In 1995, in the Chicago heat wave, residents in poorly-ventilated, non-air-conditioned apartments literally cooked to death, because they thought a fan would help their situation. In temperatures reaching over 85 or 90 degrees, a fan of any sort of description ceases to perform its function appropriately. Instead, the fan’s motor begins to overheat, and pumps more heated air into the room. Hundreds of people died in their own apartments, and when they were found later, their fans were still on, pumping hot air into the oven that used to be a living space for families and friends.

The global standards for basic human rights do not have specific demands or conditions for air conditioning. Instead, the rule is for “livable, humane conditions”. What this breaks down to is that in different areas, there are different climates, and a certain climate control measure may not be required year-round in one location for livability and humane conditions; but in another area, or a specific time frame, an external climate control measure may be absolutely, legally necessary to prevent cruelty, neglect, and inhumane conditions.

Medically, cool drinking water and occasional ice are not enough to combat heat-related injury, especially when you pair that with the travesty of fans that only add to the heat, as discussed above. Even submerging in an ice bath is not enough to combat heat injury in these instances.

And one last fact, which seems to speak volumes.

Since 1998, 22 inmates have died in Texas state prisons, due to heat-related injury, which could have been prevented if the living quarters of the prison had provided air conditioning to a livable level. 10 of those deaths occurred in 2011 alone, in four individual prison facilities. 2011 was one of the hottest summers on record, and that was the single year with the most heat-related deaths of prison inmates on record.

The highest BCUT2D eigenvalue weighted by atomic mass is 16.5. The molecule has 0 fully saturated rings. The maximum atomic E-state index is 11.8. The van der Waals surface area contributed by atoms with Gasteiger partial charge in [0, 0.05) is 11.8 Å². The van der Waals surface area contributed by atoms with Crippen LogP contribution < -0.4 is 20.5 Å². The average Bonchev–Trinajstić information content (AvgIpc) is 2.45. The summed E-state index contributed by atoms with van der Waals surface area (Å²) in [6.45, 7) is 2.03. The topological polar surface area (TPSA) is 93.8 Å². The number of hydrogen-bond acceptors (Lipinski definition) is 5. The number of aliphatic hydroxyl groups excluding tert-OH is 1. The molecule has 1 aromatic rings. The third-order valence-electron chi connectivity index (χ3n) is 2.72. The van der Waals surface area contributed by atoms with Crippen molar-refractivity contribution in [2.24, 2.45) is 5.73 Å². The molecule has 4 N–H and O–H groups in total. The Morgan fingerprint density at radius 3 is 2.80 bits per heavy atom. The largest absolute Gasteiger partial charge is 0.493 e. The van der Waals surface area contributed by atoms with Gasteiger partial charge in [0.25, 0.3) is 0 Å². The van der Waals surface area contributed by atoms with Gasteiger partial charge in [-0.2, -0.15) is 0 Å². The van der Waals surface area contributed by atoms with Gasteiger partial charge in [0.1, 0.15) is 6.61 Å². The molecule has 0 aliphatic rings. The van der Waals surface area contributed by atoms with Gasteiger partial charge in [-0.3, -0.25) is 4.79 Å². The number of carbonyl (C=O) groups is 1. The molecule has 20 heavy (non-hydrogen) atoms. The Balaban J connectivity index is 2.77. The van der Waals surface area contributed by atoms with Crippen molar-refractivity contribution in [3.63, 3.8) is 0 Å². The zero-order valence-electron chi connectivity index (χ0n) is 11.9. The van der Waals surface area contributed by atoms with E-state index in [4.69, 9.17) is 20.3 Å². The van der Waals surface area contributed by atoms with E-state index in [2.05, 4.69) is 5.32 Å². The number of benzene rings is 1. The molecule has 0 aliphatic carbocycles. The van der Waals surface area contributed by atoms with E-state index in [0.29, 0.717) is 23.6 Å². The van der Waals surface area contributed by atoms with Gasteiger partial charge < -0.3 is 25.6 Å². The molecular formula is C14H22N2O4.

All because prisons seem to think it is okay to cruelly and inhumanely withhold suitable climate control measures from inmates.

Even if they are prisoners, they are still human, and deserve the basic rights due to human beings.

 

How Can I Prepare for My Bail Hearing?

How does a bail hearing work?

Bail exists solely to secure your presence at future court hearings. The bail hearing is always your first court appearance, after your arrest. A judge or other judicial official will be present at this hearing, along with the prosecutor. You always have the right to have an attorney with you, present and there on your behalf. The prosecutor often makes a recommendation on what your bail should be to the judge. You or your attorney will then make a recommendation for what your bail amount should be, if any. The judge, in their own sound discretion, will determine the type and amount of bail after both sides have made their recommendations.